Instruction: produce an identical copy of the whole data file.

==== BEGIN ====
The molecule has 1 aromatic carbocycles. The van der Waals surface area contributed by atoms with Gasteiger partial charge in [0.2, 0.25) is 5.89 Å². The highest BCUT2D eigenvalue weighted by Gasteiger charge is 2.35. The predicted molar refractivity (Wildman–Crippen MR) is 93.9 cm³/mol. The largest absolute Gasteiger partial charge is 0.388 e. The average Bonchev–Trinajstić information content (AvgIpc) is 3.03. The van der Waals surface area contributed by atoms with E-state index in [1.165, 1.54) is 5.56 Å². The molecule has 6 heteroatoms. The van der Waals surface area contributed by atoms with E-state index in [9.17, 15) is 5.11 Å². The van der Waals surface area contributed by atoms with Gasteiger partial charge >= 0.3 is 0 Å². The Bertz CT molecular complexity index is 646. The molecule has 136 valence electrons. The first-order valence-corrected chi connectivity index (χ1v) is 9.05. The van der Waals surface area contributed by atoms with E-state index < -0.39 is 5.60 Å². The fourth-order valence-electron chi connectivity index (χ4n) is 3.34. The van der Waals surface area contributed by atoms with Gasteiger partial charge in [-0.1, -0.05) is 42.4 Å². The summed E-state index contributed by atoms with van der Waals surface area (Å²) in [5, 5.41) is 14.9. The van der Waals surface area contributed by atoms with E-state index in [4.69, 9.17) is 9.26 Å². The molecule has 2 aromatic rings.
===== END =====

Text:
The molecule has 1 aromatic carbocycles. The van der Waals surface area contributed by atoms with Gasteiger partial charge in [0.2, 0.25) is 5.89 Å². The highest BCUT2D eigenvalue weighted by Gasteiger charge is 2.35. The predicted molar refractivity (Wildman–Crippen MR) is 93.9 cm³/mol. The largest absolute Gasteiger partial charge is 0.388 e. The average Bonchev–Trinajstić information content (AvgIpc) is 3.03. The van der Waals surface area contributed by atoms with E-state index in [1.165, 1.54) is 5.56 Å². The molecule has 6 heteroatoms. The van der Waals surface area contributed by atoms with E-state index in [9.17, 15) is 5.11 Å². The van der Waals surface area contributed by atoms with Gasteiger partial charge >= 0.3 is 0 Å². The Bertz CT molecular complexity index is 646. The molecule has 136 valence electrons. The first-order valence-corrected chi connectivity index (χ1v) is 9.05. The van der Waals surface area contributed by atoms with E-state index < -0.39 is 5.60 Å². The fourth-order valence-electron chi connectivity index (χ4n) is 3.34. The van der Waals surface area contributed by atoms with Gasteiger partial charge in [-0.1, -0.05) is 42.4 Å². The summed E-state index contributed by atoms with van der Waals surface area (Å²) in [5, 5.41) is 14.9. The van der Waals surface area contributed by atoms with E-state index in [4.69, 9.17) is 9.26 Å². The molecule has 2 aromatic rings.